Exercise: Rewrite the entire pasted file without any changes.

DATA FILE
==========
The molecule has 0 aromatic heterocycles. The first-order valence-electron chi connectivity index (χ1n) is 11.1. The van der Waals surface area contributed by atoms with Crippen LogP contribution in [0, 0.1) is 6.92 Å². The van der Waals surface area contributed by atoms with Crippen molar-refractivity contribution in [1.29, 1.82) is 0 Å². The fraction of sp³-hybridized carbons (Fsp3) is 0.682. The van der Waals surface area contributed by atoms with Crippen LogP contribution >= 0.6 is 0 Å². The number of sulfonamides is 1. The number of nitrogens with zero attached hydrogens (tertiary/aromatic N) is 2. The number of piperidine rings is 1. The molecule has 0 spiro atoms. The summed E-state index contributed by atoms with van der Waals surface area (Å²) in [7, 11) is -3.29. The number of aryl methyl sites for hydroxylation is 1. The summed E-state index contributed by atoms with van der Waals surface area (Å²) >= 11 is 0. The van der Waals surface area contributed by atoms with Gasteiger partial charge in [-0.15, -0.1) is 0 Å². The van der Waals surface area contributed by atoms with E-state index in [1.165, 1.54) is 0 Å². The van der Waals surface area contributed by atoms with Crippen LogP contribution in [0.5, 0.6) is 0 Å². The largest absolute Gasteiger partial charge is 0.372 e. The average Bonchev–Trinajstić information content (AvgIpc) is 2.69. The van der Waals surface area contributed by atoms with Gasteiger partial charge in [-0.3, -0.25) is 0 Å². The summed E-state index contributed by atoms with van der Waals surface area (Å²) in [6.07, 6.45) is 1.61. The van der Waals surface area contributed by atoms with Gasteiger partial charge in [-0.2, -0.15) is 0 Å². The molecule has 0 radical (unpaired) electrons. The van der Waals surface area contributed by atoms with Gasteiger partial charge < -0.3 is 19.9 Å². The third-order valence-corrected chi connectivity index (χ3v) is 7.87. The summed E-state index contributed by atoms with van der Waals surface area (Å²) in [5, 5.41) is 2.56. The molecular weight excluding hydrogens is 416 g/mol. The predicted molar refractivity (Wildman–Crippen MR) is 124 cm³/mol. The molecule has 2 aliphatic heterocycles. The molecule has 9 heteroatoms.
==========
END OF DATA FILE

The molecule has 0 aromatic heterocycles. The first-order valence-electron chi connectivity index (χ1n) is 11.1. The van der Waals surface area contributed by atoms with Crippen LogP contribution in [0, 0.1) is 6.92 Å². The van der Waals surface area contributed by atoms with Crippen molar-refractivity contribution in [1.29, 1.82) is 0 Å². The fraction of sp³-hybridized carbons (Fsp3) is 0.682. The van der Waals surface area contributed by atoms with Crippen LogP contribution >= 0.6 is 0 Å². The number of sulfonamides is 1. The number of nitrogens with zero attached hydrogens (tertiary/aromatic N) is 2. The number of piperidine rings is 1. The molecule has 0 spiro atoms. The summed E-state index contributed by atoms with van der Waals surface area (Å²) in [7, 11) is -3.29. The number of aryl methyl sites for hydroxylation is 1. The summed E-state index contributed by atoms with van der Waals surface area (Å²) >= 11 is 0. The van der Waals surface area contributed by atoms with Gasteiger partial charge in [-0.15, -0.1) is 0 Å². The van der Waals surface area contributed by atoms with E-state index in [1.165, 1.54) is 0 Å². The van der Waals surface area contributed by atoms with Crippen LogP contribution in [0.5, 0.6) is 0 Å². The largest absolute Gasteiger partial charge is 0.372 e. The average Bonchev–Trinajstić information content (AvgIpc) is 2.69. The van der Waals surface area contributed by atoms with Gasteiger partial charge in [-0.3, -0.25) is 0 Å². The summed E-state index contributed by atoms with van der Waals surface area (Å²) in [6.07, 6.45) is 1.61. The van der Waals surface area contributed by atoms with Gasteiger partial charge in [-0.2, -0.15) is 0 Å². The molecule has 0 radical (unpaired) electrons. The van der Waals surface area contributed by atoms with Gasteiger partial charge < -0.3 is 19.9 Å². The third-order valence-corrected chi connectivity index (χ3v) is 7.87. The summed E-state index contributed by atoms with van der Waals surface area (Å²) in [5, 5.41) is 2.56. The molecular weight excluding hydrogens is 416 g/mol. The predicted molar refractivity (Wildman–Crippen MR) is 124 cm³/mol. The molecule has 2 aliphatic heterocycles. The molecule has 9 heteroatoms.